Paul Wolfowitz, the former No. 2 official at the Pentagon, encouraged 
the notion that justifications other than weapons of mass destruction 
were influential in the war decision. Soon after it became clear that 
dangerous weapons would not be found, Wolfowitz told Vanity Fair 
magazine that "for reasons that have a lot to do with the U.S. 
government bureaucracy, we settled on the one issue that everyone could 
agree on which was weapons of mass destruction as the core reason."

In fact, he said, other factors were important, including terrorism and 
Saddam Hussein's human rights abuses. Wolfowitz also noted that, as a 
result of Saddam's overthrow, the United States had been able to 
achieve a long-sought goal of pulling its troops out of Saudi Arabia.

James Phillips, a security expert at the Heritage Foundation, says 
these additional concerns couldn't have been sufficient to warrant war. 
"It took the 9/11 attack," he said, "combined with Saddam's refusal to 
abide by United Nations sanctions."

At the same time, Phillips acknowledged that, behind the scenes, other 
factors weighed in the motivation for attacking Iraq. Here's a look at 
four of them:


A military foothold in the heart of the Mideast
Carter argues that, even before the September 2001 terrorist attacks, 
key members of Bush's administration wanted to march to Baghdad to 
establish an American beachhead.

"They had decided to go to war against Iraq before George Bush was 
elected," the former president told reporters on his recent book tour.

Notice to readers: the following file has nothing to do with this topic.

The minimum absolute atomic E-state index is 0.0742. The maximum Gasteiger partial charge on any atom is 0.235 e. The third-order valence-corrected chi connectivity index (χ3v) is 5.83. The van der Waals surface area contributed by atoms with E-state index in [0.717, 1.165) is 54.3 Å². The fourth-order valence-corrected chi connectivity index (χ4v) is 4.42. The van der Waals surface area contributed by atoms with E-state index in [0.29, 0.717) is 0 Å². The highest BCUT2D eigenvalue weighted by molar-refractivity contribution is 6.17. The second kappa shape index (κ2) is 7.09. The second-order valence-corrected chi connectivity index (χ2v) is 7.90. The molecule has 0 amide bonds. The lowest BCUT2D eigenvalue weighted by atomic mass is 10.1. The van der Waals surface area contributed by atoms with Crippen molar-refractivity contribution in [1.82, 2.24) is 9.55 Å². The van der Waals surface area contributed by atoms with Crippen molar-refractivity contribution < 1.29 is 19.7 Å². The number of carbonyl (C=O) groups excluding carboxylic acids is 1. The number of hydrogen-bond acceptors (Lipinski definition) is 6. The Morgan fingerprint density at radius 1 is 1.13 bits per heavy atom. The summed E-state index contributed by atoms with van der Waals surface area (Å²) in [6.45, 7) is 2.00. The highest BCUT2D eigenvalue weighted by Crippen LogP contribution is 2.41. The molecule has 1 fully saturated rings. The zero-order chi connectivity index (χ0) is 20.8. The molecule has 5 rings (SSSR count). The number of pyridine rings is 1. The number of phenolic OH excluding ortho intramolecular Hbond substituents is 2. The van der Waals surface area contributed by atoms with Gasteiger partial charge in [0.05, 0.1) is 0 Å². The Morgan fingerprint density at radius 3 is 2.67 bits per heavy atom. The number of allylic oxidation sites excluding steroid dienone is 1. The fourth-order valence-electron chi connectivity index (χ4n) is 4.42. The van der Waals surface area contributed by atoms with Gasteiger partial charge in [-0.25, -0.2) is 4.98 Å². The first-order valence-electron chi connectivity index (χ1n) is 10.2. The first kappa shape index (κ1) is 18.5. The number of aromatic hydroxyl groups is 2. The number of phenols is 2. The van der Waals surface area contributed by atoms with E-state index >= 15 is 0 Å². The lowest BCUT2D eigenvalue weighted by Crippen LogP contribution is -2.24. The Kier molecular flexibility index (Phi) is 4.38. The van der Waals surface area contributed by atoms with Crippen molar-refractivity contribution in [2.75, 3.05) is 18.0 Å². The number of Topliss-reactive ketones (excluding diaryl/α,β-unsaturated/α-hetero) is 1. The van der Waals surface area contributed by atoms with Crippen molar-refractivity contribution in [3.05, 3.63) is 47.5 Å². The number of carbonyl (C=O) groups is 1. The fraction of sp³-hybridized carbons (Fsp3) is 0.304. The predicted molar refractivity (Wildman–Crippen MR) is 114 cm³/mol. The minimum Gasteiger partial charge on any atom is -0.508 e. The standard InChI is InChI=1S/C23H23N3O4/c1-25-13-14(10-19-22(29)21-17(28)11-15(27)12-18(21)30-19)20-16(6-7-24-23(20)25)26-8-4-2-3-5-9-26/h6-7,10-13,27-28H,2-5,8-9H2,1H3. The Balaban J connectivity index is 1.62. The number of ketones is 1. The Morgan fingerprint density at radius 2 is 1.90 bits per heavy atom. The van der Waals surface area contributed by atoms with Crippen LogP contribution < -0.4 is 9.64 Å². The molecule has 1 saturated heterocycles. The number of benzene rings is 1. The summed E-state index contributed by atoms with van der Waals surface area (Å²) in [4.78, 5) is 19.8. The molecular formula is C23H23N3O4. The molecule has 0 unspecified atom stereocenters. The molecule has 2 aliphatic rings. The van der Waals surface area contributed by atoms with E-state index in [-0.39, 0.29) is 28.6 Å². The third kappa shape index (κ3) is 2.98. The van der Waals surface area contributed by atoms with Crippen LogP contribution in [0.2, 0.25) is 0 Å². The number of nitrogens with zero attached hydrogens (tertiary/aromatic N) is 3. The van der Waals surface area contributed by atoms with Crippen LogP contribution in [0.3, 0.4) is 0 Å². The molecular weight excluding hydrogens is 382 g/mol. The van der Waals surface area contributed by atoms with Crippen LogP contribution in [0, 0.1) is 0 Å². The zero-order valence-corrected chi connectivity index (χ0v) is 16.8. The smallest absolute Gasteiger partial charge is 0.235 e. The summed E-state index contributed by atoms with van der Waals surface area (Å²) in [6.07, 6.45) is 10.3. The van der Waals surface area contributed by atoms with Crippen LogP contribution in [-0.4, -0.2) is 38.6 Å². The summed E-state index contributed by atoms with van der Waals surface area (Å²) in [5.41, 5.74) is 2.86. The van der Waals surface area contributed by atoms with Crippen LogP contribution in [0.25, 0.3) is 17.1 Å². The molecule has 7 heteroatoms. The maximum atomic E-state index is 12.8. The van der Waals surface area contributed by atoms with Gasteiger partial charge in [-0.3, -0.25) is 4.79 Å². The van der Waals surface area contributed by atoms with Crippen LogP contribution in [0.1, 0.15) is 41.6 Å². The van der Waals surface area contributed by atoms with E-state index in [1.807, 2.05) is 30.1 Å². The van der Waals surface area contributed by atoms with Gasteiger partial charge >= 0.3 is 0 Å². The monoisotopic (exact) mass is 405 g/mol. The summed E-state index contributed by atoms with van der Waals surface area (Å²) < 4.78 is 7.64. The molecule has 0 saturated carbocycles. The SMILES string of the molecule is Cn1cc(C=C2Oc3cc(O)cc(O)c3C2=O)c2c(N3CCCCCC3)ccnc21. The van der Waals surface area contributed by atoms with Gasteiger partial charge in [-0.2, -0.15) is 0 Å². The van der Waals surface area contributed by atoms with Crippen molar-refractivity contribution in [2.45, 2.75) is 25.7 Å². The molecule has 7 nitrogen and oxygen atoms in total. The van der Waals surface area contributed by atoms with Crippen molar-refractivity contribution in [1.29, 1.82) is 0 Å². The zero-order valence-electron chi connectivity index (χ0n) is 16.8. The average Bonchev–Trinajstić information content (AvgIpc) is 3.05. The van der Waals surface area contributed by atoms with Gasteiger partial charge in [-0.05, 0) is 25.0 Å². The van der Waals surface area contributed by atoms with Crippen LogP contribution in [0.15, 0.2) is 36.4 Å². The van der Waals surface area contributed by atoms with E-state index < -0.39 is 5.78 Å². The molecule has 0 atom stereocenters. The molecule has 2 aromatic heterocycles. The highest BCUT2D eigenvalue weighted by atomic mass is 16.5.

Indeed, two months before the 2000 election, a prominent 
neoconservative think thank, Project for the New American Century, 
issued a report that made the case for a bigger military presence in 
the Middle East.

"The United States has for decades sought to play a more permanent role 
in Gulf regional security," the report said. "While the unresolved 
conflict with Iraq provides the immediate justification, the need for a 
substantial American force presence in the Gulf transcends the issue of 
the regime of Saddam Hussein."

It's unclear to what extent Bush and his advisers saw long-term 
prospects for maintaining troops in Iraq. But Jay Garner, the first 
U.S. administrator in Iraq, told the National Journal in 2003 that Iraq 
would play the same "coaling station" role performed by the Philippines 
for the U.S. Navy during most of the 20th century.

"That's what Iraq is for the next few decades," he said, "our coaling 
station that gives us great presence in the Middle East."

The idea of having an American military footprint in Iraq has plenty of 
tangents. In his book, "Against All Enemies," Clarke said some 
administration officials sought it because it would strengthen Israel's 
military position; others feared a growing risk to American oil 
imports.

Whether U.S. officials remain hopeful of a long-term Iraq presence for 
American troops isn't clear. Officially, the White House says the 
troops will come home when the Iraqi military is strong enough to 
maintain stability.


Ensuring access to Middle Eastern oil
Of all the theories the White House wanted to discredit as the war 
approached, this was the biggest. Bush and his top advisers vehemently 
denied that the attack was a grab for the vast oil resources in Iraq.

"That issue is not in play," then- White House spokesman Ari Fleischer 
said in 2002.

But with the United States utterly reliant on Middle East oil for its 
economic survival, and Iraq holding the second-highest reserves in the 
world (Saudi Arabia has the largest), there was plenty of talk about 
whether the United States needed to take action to secure its oil